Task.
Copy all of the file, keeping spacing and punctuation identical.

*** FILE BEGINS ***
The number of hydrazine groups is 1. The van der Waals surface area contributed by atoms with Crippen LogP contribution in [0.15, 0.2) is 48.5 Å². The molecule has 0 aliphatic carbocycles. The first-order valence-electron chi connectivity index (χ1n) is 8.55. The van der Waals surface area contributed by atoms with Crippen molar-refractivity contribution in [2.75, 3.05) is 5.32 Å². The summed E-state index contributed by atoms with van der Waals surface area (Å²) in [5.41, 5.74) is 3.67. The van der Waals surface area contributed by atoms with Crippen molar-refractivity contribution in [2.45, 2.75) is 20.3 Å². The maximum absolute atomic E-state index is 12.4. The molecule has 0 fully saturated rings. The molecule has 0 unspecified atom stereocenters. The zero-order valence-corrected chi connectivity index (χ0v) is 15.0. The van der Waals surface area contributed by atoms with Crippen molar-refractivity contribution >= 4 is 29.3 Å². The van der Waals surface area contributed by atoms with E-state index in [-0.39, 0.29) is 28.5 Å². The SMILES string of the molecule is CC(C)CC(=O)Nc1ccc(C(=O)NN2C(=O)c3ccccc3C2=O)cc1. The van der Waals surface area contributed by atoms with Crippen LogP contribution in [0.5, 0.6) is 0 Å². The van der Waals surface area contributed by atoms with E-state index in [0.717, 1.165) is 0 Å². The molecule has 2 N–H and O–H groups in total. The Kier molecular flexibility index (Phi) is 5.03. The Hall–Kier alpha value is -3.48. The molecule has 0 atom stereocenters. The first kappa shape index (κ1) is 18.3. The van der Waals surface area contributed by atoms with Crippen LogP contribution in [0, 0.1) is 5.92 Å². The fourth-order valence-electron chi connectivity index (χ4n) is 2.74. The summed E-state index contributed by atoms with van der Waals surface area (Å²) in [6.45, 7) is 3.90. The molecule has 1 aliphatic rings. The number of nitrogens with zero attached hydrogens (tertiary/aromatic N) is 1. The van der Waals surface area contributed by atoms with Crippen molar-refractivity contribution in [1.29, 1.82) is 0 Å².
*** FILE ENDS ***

The number of hydrazine groups is 1. The van der Waals surface area contributed by atoms with Crippen LogP contribution in [0.15, 0.2) is 48.5 Å². The molecule has 0 aliphatic carbocycles. The first-order valence-electron chi connectivity index (χ1n) is 8.55. The van der Waals surface area contributed by atoms with Crippen molar-refractivity contribution in [2.75, 3.05) is 5.32 Å². The summed E-state index contributed by atoms with van der Waals surface area (Å²) in [5.41, 5.74) is 3.67. The van der Waals surface area contributed by atoms with Crippen molar-refractivity contribution in [2.45, 2.75) is 20.3 Å². The maximum absolute atomic E-state index is 12.4. The molecule has 0 fully saturated rings. The molecule has 0 unspecified atom stereocenters. The zero-order valence-corrected chi connectivity index (χ0v) is 15.0. The van der Waals surface area contributed by atoms with Crippen molar-refractivity contribution >= 4 is 29.3 Å². The van der Waals surface area contributed by atoms with E-state index in [-0.39, 0.29) is 28.5 Å². The SMILES string of the molecule is CC(C)CC(=O)Nc1ccc(C(=O)NN2C(=O)c3ccccc3C2=O)cc1. The van der Waals surface area contributed by atoms with Crippen LogP contribution in [0.5, 0.6) is 0 Å². The van der Waals surface area contributed by atoms with E-state index in [0.717, 1.165) is 0 Å². The molecule has 2 N–H and O–H groups in total. The Kier molecular flexibility index (Phi) is 5.03. The Hall–Kier alpha value is -3.48. The molecule has 0 atom stereocenters. The first kappa shape index (κ1) is 18.3. The van der Waals surface area contributed by atoms with Crippen LogP contribution in [0, 0.1) is 5.92 Å². The fourth-order valence-electron chi connectivity index (χ4n) is 2.74. The summed E-state index contributed by atoms with van der Waals surface area (Å²) in [6.45, 7) is 3.90. The molecule has 1 aliphatic rings. The number of nitrogens with zero attached hydrogens (tertiary/aromatic N) is 1. The van der Waals surface area contributed by atoms with Crippen molar-refractivity contribution in [1.29, 1.82) is 0 Å².